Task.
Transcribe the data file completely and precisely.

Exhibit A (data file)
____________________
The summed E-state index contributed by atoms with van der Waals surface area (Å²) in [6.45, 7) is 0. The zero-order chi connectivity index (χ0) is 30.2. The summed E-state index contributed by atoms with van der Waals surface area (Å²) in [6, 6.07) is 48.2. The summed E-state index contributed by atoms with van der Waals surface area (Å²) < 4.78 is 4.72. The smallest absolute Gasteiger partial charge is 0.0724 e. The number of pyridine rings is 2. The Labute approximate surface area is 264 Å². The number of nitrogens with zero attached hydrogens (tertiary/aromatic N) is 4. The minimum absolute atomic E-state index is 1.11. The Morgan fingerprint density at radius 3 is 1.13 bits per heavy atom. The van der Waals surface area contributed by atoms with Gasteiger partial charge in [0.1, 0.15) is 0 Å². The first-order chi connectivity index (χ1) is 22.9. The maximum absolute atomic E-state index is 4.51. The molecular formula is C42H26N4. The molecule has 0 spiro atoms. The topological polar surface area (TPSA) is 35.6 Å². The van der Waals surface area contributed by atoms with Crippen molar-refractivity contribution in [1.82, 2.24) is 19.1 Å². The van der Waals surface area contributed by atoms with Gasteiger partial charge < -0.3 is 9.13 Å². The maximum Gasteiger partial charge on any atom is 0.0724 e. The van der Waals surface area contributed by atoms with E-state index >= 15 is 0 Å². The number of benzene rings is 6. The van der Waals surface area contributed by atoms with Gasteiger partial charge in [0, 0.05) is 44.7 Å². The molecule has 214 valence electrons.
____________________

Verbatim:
The summed E-state index contributed by atoms with van der Waals surface area (Å²) in [6.45, 7) is 0. The zero-order chi connectivity index (χ0) is 30.2. The summed E-state index contributed by atoms with van der Waals surface area (Å²) in [6, 6.07) is 48.2. The summed E-state index contributed by atoms with van der Waals surface area (Å²) < 4.78 is 4.72. The smallest absolute Gasteiger partial charge is 0.0724 e. The number of pyridine rings is 2. The Labute approximate surface area is 264 Å². The number of nitrogens with zero attached hydrogens (tertiary/aromatic N) is 4. The minimum absolute atomic E-state index is 1.11. The Morgan fingerprint density at radius 3 is 1.13 bits per heavy atom. The van der Waals surface area contributed by atoms with Gasteiger partial charge in [0.1, 0.15) is 0 Å². The first-order chi connectivity index (χ1) is 22.9. The maximum absolute atomic E-state index is 4.51. The molecular formula is C42H26N4. The molecule has 0 spiro atoms. The topological polar surface area (TPSA) is 35.6 Å². The van der Waals surface area contributed by atoms with Crippen molar-refractivity contribution in [1.82, 2.24) is 19.1 Å². The van der Waals surface area contributed by atoms with Gasteiger partial charge < -0.3 is 9.13 Å². The maximum Gasteiger partial charge on any atom is 0.0724 e. The van der Waals surface area contributed by atoms with E-state index >= 15 is 0 Å². The number of benzene rings is 6. The van der Waals surface area contributed by atoms with Gasteiger partial charge in [0, 0.05) is 44.7 Å². The molecule has 214 valence electrons.